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The Coming of Jesus Into the World

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an Advent / Christmas reflection by Fr. Robert P. Maloney, C.M.

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The Coming of Jesus Into the World

  1. 1. T H E C O M I N G O F J E S U S I N T O T H E W O R L D C H R I S T M A S R E F L E C T I O N F R O M F R . R O B E R T M A L O N E Y, C . M . F R E E B I B L E I M A G E S . O R G
  2. 2. 5 Have this mind among you which was also in Christ Jesus 6 Who, though he was in the form of God, His status and attitude did not regard equality with God something to be grasped. 7 Rather, he emptied himself, Humiliation 1 taking the form of a slave, coming in human likeness; 8 and found human in appearance, Humiliation 2 he humbled himself, becoming obedient to death, [even death on a cross]. Phil. 2:5-8
  3. 3. 9 Because of this, God greatly exalted him Exaltation and bestowed on him the name that is above every name, 10 that at the name of Jesus Homage 1 every knee should bend, of those in heaven and on earth and under the earth, 11 and every tongue confess that Homage 2 Jesus Christ is Lord, to the glory of God the Father. Phil. 2:9-11
  4. 4. In writing to the Philippians, Paul takes a hymn used by the first Christians and modifies it slightly to suit his purposes. It is a wonderful hymn. Countless Christians have mediated on it over the centuries. St. Vincent loved to cite it (cf. SV II, 338; XII, 201, 368, 426 (French version)). We [the Congregation of the Mission] proclaim it every Saturday as a canticle in our evening prayer. L U C A S C R A N A C H T H E Y O U N G E R - S T. PA U L I N H I S S T U D Y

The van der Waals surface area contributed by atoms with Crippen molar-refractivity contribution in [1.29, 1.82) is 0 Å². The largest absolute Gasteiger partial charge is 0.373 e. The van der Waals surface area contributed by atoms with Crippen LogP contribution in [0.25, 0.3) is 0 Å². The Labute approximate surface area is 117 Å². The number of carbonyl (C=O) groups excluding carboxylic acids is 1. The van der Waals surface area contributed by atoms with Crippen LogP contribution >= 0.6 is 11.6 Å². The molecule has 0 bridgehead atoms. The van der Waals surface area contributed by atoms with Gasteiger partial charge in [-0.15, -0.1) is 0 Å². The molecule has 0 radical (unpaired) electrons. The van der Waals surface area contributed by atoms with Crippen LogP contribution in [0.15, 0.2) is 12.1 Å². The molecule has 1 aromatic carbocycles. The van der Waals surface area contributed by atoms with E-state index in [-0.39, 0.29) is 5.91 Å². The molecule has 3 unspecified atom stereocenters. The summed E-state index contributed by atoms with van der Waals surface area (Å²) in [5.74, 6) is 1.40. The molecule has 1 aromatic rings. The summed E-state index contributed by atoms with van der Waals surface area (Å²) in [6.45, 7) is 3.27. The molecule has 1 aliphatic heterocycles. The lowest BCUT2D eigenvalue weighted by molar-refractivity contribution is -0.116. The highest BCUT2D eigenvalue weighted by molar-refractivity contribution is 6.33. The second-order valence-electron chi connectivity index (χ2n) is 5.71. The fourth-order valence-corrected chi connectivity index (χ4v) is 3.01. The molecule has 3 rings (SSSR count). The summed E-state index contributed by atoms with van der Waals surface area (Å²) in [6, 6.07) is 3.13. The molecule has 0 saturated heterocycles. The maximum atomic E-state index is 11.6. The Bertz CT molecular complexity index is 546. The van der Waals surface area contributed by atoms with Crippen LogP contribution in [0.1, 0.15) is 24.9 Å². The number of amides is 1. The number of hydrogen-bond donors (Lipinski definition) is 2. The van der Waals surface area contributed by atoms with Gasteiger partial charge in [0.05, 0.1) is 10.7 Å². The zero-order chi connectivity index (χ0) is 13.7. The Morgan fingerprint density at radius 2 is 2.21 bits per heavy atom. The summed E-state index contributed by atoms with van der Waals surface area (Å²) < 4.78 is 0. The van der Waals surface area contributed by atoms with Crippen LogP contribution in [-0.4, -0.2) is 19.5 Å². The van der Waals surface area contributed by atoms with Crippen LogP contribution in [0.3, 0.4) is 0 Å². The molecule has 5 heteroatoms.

5. 5. Let me suggest to you two Vincentian themes that resound in this song.
  6. 6. The first theme, self-emptying, has given rise to a whole school of Christian thought, one that influenced St. Vincent profoundly. You remember his advice to Antoine Durand, the newly appointed superior of the seminary at Agde: "It is essential therefore for you, Father, to empty yourself in order to put on Jesus Christ" (SV XI, 343). Influenced by Paul's words, Vincent placed self-denial among the five virtues of the Company; he called us to empty ourselves in order that the Lord might fill us.
  7. 7. But Paul's meaning is actually even more profound. He is saying that Jesus freely made himself powerless from birth, taking on the human condition that inevitably ends in death, even the dreaded form of death meted out to slaves in the Roman world, the cross.
  8. 8. Surely St. John Gabriel Perboyre [and other Vincentian martyrs] identified with the message of this hymn dramatically. So too do all those who give their lives wholeheartedly to the poor, standing with them in their powerlessness. The infancy narratives teach us this same truth in a more picturesque way. Jesus is born among the poor of Israel. There is no room for him in an inn, so his first dwelling place is a manger. Humble shepherds are the first to come and worship him (Lk 2:7-16). F R E E B I B L E I M A G E S . O R G